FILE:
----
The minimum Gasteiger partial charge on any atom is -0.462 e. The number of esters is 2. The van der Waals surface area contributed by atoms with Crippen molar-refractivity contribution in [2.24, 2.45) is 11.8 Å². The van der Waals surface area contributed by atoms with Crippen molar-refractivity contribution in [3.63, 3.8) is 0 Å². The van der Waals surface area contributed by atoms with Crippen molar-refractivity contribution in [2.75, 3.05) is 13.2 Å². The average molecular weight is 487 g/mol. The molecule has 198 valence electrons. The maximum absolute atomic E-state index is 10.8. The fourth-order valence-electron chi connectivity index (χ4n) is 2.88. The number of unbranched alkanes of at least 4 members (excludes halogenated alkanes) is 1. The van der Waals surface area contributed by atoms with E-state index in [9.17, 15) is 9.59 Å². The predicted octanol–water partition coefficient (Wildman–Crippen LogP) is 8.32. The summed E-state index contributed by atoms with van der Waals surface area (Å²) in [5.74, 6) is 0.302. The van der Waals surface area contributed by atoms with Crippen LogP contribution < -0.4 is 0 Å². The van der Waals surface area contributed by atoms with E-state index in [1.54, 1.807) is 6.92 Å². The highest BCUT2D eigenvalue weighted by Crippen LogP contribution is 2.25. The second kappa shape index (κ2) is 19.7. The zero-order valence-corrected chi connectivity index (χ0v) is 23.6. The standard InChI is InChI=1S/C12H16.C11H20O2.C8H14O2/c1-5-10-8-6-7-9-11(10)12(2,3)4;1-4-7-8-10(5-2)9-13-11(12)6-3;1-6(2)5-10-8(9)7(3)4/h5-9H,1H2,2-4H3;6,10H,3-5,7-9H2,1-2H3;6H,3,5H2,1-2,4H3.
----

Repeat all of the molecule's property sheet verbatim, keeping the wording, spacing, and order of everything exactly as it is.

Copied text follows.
The minimum Gasteiger partial charge on any atom is -0.462 e. The number of esters is 2. The van der Waals surface area contributed by atoms with Crippen molar-refractivity contribution in [2.24, 2.45) is 11.8 Å². The van der Waals surface area contributed by atoms with Crippen molar-refractivity contribution in [3.63, 3.8) is 0 Å². The van der Waals surface area contributed by atoms with Crippen molar-refractivity contribution in [2.75, 3.05) is 13.2 Å². The average molecular weight is 487 g/mol. The molecule has 198 valence electrons. The maximum absolute atomic E-state index is 10.8. The fourth-order valence-electron chi connectivity index (χ4n) is 2.88. The number of unbranched alkanes of at least 4 members (excludes halogenated alkanes) is 1. The van der Waals surface area contributed by atoms with E-state index in [9.17, 15) is 9.59 Å². The predicted octanol–water partition coefficient (Wildman–Crippen LogP) is 8.32. The summed E-state index contributed by atoms with van der Waals surface area (Å²) in [5.74, 6) is 0.302. The van der Waals surface area contributed by atoms with Crippen LogP contribution < -0.4 is 0 Å². The van der Waals surface area contributed by atoms with E-state index in [1.54, 1.807) is 6.92 Å². The highest BCUT2D eigenvalue weighted by Crippen LogP contribution is 2.25. The second kappa shape index (κ2) is 19.7. The zero-order valence-corrected chi connectivity index (χ0v) is 23.6. The standard InChI is InChI=1S/C12H16.C11H20O2.C8H14O2/c1-5-10-8-6-7-9-11(10)12(2,3)4;1-4-7-8-10(5-2)9-13-11(12)6-3;1-6(2)5-10-8(9)7(3)4/h5-9H,1H2,2-4H3;6,10H,3-5,7-9H2,1-2H3;6H,3,5H2,1-2,4H3.